In 2015, Microsoft introduced the Elite, a high-end version of the Xbox One controller. It was immediately popular, despite costing more than double what a standard controller cost. Four years later, Sony is yet to offer a similar high-end controller option for the PlayStation 4. Instead, third-party hardware companies have filled that void with mixed results.
The Astro C40 TR is the first PS4 controller I’ve used that bests Sony’s DualShock 4. But the new controller comes at an astronomical price.
The C40 TR costs $199.99. You could buy four DualShock 4 controllers with that money. Whether or not the controller is worth the investment is dependent on a number of factors, namely what kind of games you play, where you play, and how often you play. If your answers are “shooters,” “PS4 and PC,” and “constantly” (and if you have the financial means) this might be the controller for you.
The Astro C40 TR works differently than a traditional controller
Newcomers to the high-end controller market will likely wonder why anyone would spend this much for a controller that’s not encrusted with diamonds. The short answer is competitive advantage. Most competitive controllers feature “back paddles” that allow the player to keep their fingers on the analog sticks and triggers at all times.
An example: Let’s say you have to hit a face button to reload your gun. That split second where your thumb is moving from the right analog stick to a face button is a moment when someone can turn the corner and kill you. Maintaining constant contact with the analog sticks means being able to pull off complicated slides and jump shots, all while maintaining perfect aim. For fast-paced shooters it can make a major difference at the highest levels of play.
The C40 TR has fewer back paddles than some of its competition, at just two, but even for hardcore players that should be plenty. The nice thing about the back paddles on the C40 is that they’re built right into the molding of the controller. They don’t look like detachable hangers-on, as is the case with the Scuff Vantage or the Xbox One Elite controller. Here they fit right in with the design, resting where the tips of your middle fingers fall on the back of the controller.
The controller feels right. There’s a sturdiness to the C40 TR; it looks and feels like it could withstand the wear and tear of a few thousand Overwatch matches. It’s got a heft, without being too heavy. It’s a high-quality build that doesn’t become exhausting to carry through a long gaming session. Given the steep investment, this really needs to be a controller that can survive for several years, and the C40 really feels like it could weather the apocalypse.
The Astro C40 TR is extremely customizable
While most competitive controllers settle for a few extra buttons and some programmability, the C40 TR offers silly levels of customization. The splashiest feature is the ability to swap the location of the analog sticks and d-pad. Depending on hand size, you may prefer the off-set analogs of the Xbox One layout or the symmetrical sticks of the DualShock 4. I’ve always preferred the former, and playing PS4 games with my hands in a more comfortable position is a real boon.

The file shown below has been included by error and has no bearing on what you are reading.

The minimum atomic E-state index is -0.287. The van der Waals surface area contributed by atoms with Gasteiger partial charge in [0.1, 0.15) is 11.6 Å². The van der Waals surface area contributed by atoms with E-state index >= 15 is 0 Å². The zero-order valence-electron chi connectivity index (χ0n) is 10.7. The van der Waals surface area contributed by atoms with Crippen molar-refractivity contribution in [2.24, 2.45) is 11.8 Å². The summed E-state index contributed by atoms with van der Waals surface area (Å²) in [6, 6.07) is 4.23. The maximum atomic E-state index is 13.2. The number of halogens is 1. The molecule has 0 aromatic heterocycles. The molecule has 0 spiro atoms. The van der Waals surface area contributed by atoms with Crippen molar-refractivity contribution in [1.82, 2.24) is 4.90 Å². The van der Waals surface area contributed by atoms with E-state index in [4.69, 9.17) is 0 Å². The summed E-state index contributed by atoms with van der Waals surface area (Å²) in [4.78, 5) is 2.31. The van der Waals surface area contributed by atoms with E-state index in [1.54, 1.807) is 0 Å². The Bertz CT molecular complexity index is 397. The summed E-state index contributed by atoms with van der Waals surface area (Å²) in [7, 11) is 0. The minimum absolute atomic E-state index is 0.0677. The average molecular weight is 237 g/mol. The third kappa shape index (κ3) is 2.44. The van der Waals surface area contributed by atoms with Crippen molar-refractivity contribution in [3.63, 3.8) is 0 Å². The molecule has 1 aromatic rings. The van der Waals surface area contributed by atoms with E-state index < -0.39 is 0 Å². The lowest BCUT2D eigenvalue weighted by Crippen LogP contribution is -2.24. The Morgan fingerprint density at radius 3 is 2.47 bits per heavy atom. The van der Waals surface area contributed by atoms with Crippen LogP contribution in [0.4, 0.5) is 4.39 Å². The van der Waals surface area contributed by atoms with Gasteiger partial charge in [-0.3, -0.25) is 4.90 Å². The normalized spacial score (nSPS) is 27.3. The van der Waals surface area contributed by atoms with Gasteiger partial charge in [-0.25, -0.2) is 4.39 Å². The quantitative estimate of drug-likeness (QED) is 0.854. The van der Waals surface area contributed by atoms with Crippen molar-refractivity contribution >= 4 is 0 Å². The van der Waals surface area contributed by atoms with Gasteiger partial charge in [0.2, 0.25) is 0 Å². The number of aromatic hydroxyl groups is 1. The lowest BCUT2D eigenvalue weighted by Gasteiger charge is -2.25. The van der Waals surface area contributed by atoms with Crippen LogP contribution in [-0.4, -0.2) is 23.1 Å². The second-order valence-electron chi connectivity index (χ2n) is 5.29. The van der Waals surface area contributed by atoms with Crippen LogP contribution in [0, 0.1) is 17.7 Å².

The stick-swapping process is interesting, requiring the use of a mini hex screwdriver (included in the box). If you’ve never cracked a controller open before it may seem terrifying, but I found the process a breeze with Astro’s controller. Once the front plate is removed, all of the components are swapped around in just a few seconds, snapping into magnetic slots. With a little practice I’m able to complete the whole process in just over a minute. This means that swapping to a more d-pad oriented game like Shovel Knight is never a time sink.
There is software customization as well. I can reassign any input from one button to another in just a few seconds using Astro’s software on a computer. Settings are all saved locally on the controller itself, meaning the changes will carry over no matter what machine I’m playing on. The only disappointing limitation: Astro doesn’t allow reprogramming of the touchpad button. On the PS4 the touchpad will default to its normal function, but on the PC it is essentially worthless. It’s not a dealbreaker, but given just how customizable the rest of the controller is, this is a letdown.
Another hiccup: The C40 TR has wireless and wired modes, but the wired port on the controller is limiting. The micro USB cable included with the controller fit fine, but a number of other micro USB cables I had lying around the house were not narrow enough. The passage required to reach the USB port is supposed to be there for protection of the hardware, but Astro may have gone a bit overboard.
These issues are obviously minor and easily trumped by the overall design and functionality of the C40 TR controller. It is one of the finest pieces of gaming hardware I’ve ever used, setting a new high-end standard for controllers. Whether that’s worth $200 is between you and your student loan debt.
The Astro C40 TR controller was reviewed with a unit provided by Astro. You can find additional information about Polygon’s ethics policy here.
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